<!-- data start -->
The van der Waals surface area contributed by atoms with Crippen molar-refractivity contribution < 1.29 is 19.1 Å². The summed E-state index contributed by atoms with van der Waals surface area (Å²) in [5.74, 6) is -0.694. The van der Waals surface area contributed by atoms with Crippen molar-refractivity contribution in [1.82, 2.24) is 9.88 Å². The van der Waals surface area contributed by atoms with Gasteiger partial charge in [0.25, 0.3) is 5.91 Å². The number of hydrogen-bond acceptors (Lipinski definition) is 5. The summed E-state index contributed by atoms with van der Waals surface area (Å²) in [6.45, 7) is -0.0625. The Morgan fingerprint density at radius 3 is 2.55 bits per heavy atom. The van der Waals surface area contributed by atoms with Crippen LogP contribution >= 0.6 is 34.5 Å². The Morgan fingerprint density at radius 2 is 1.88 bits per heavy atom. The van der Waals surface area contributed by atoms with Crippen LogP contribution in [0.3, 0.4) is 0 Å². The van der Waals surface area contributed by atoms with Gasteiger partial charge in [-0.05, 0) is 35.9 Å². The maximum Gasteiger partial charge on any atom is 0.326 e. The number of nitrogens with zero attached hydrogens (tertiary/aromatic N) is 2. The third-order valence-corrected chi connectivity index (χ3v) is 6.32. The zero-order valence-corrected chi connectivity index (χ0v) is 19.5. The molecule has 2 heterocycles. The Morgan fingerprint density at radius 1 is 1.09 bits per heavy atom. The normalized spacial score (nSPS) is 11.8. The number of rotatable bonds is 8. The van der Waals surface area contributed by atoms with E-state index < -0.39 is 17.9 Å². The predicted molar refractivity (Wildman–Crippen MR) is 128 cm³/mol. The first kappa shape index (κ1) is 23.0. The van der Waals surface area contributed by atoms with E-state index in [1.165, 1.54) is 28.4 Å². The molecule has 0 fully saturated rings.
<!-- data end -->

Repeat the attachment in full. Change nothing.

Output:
The van der Waals surface area contributed by atoms with Crippen molar-refractivity contribution < 1.29 is 19.1 Å². The summed E-state index contributed by atoms with van der Waals surface area (Å²) in [5.74, 6) is -0.694. The van der Waals surface area contributed by atoms with Crippen molar-refractivity contribution in [1.82, 2.24) is 9.88 Å². The van der Waals surface area contributed by atoms with Gasteiger partial charge in [0.25, 0.3) is 5.91 Å². The number of hydrogen-bond acceptors (Lipinski definition) is 5. The summed E-state index contributed by atoms with van der Waals surface area (Å²) in [6.45, 7) is -0.0625. The Morgan fingerprint density at radius 3 is 2.55 bits per heavy atom. The van der Waals surface area contributed by atoms with Crippen LogP contribution >= 0.6 is 34.5 Å². The Morgan fingerprint density at radius 2 is 1.88 bits per heavy atom. The van der Waals surface area contributed by atoms with Crippen LogP contribution in [0.3, 0.4) is 0 Å². The van der Waals surface area contributed by atoms with Gasteiger partial charge in [-0.05, 0) is 35.9 Å². The maximum Gasteiger partial charge on any atom is 0.326 e. The number of nitrogens with zero attached hydrogens (tertiary/aromatic N) is 2. The third-order valence-corrected chi connectivity index (χ3v) is 6.32. The zero-order valence-corrected chi connectivity index (χ0v) is 19.5. The molecule has 2 heterocycles. The Morgan fingerprint density at radius 1 is 1.09 bits per heavy atom. The normalized spacial score (nSPS) is 11.8. The number of rotatable bonds is 8. The van der Waals surface area contributed by atoms with E-state index < -0.39 is 17.9 Å². The predicted molar refractivity (Wildman–Crippen MR) is 128 cm³/mol. The first kappa shape index (κ1) is 23.0. The van der Waals surface area contributed by atoms with E-state index in [1.165, 1.54) is 28.4 Å². The molecule has 0 fully saturated rings.